American Apparel Board Kicks Out Founder And CEO Dov Charney On Alleged Misconduct

Updated: The retailer's board replaced Charney as chairman and said it intends to fire him "for cause." A spokesperson declined to comment; Charney won't talk.

American Apparel's board is ousting controversial founder Dov Charney as both chairman and chief executive officer citing "alleged misconduct," the company said in a surprise release late Wednesday.

The board voted to replace Charney's chairman position with two other directors, and will conduct a search for his replacement as CEO, according to the statement, which was distributed at 10:30 p.m. ET. The company's chief financial officer, John Luttrell, will serve as interim CEO in the meantime.

"The board's decision to replace Mr. Charney grew out of an ongoing investigation into alleged misconduct," the company said in the statement.

"We take no joy in this, but the Board felt it was the right thing to do," Allan Mayer, one of the directors who will be co-chairman, said in the statement. "Dov Charney created American Apparel, but the Company has grown much larger than any one individual and we are confident that its greatest days are still ahead."

A spokesman for Sitrick & Co., an external press contact, declined to comment beyond the release or answer questions about the nature of Charney's alleged misconduct and the investigation. The termination will be effective after 30 days, as per the terms of his agreement, the statement noted. Charney picked up a call from BuzzFeed and said "Hello?" before quickly hanging up. The phone now rings without answer, then plays a message that says the voicemail box has not been set up yet.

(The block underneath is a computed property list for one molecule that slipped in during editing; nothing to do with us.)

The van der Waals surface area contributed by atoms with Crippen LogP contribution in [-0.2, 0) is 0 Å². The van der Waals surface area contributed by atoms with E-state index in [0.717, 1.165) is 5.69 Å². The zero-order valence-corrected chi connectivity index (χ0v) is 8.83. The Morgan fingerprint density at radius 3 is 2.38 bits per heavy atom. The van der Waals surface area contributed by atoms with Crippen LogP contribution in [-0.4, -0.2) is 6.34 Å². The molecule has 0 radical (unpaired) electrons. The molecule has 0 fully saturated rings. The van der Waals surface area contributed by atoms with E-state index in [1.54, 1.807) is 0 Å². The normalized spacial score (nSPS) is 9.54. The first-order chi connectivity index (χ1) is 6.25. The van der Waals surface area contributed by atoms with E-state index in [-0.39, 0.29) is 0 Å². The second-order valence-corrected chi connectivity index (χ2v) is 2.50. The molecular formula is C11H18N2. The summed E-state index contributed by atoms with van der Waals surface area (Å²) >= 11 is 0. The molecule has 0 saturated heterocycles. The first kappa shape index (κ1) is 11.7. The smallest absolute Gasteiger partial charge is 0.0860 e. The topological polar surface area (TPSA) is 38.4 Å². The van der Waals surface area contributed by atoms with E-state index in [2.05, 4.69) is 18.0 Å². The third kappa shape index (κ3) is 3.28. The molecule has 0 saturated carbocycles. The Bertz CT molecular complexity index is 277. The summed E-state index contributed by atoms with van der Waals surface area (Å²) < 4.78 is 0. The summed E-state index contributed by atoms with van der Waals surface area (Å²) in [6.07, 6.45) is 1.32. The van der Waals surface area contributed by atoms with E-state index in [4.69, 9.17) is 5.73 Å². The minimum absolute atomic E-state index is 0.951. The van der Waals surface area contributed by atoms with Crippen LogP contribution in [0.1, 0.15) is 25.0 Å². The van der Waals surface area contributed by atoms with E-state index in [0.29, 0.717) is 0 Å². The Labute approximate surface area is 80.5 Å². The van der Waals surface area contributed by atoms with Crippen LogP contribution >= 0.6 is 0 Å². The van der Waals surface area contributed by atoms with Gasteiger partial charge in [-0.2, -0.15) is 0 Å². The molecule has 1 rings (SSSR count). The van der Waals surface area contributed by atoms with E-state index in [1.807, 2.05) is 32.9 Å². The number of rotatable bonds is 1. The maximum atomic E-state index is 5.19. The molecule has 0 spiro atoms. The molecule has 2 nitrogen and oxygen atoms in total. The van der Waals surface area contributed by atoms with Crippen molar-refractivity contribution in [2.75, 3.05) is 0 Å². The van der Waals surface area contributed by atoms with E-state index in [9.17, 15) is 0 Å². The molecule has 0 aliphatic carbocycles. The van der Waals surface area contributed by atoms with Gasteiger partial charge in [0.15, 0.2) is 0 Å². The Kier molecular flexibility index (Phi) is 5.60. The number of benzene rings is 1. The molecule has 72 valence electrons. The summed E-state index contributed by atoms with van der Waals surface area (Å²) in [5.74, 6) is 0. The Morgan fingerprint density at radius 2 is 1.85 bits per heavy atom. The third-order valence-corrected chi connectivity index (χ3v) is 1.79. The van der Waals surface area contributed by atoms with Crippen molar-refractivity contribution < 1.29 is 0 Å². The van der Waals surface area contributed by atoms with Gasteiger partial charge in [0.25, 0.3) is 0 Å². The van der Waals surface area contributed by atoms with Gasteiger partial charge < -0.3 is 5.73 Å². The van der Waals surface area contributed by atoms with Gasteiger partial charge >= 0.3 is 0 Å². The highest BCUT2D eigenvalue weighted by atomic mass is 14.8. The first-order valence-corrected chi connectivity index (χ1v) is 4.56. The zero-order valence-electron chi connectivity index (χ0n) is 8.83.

Charney told BuzzFeed in an interview published in February that he was still in the process of building American Apparel, despite the management concerns that have haunted the company for years, and bristled when pressed on the topic of succession planning.

"I don't have people bursting in my house yet telling me to take a hike," Charney said.

"Who else is in the founder-led companies that are big out there?" he asked at the time. "Everybody's a 5 or a 6 or approaching a 7. I'm in my mid-forties so I'm building a team and I'm widening it, but I'm just cracking my knuckles and getting started. When I'm in my mid-fifties, I'm going to start looking at how to widen, you know, start passing on the torch completely. But right now, I'm just figuring where I want to drive the bus."

Since then, American Apparel has had to sell additional stock to keep creditors at bay, and rumors have floated about a restructuring. In today's statement, American Apparel said that the management change means the company "may have been deemed to have triggered an event of default under its credit agreements and will be in discussions with its lenders for a waiver of the default."

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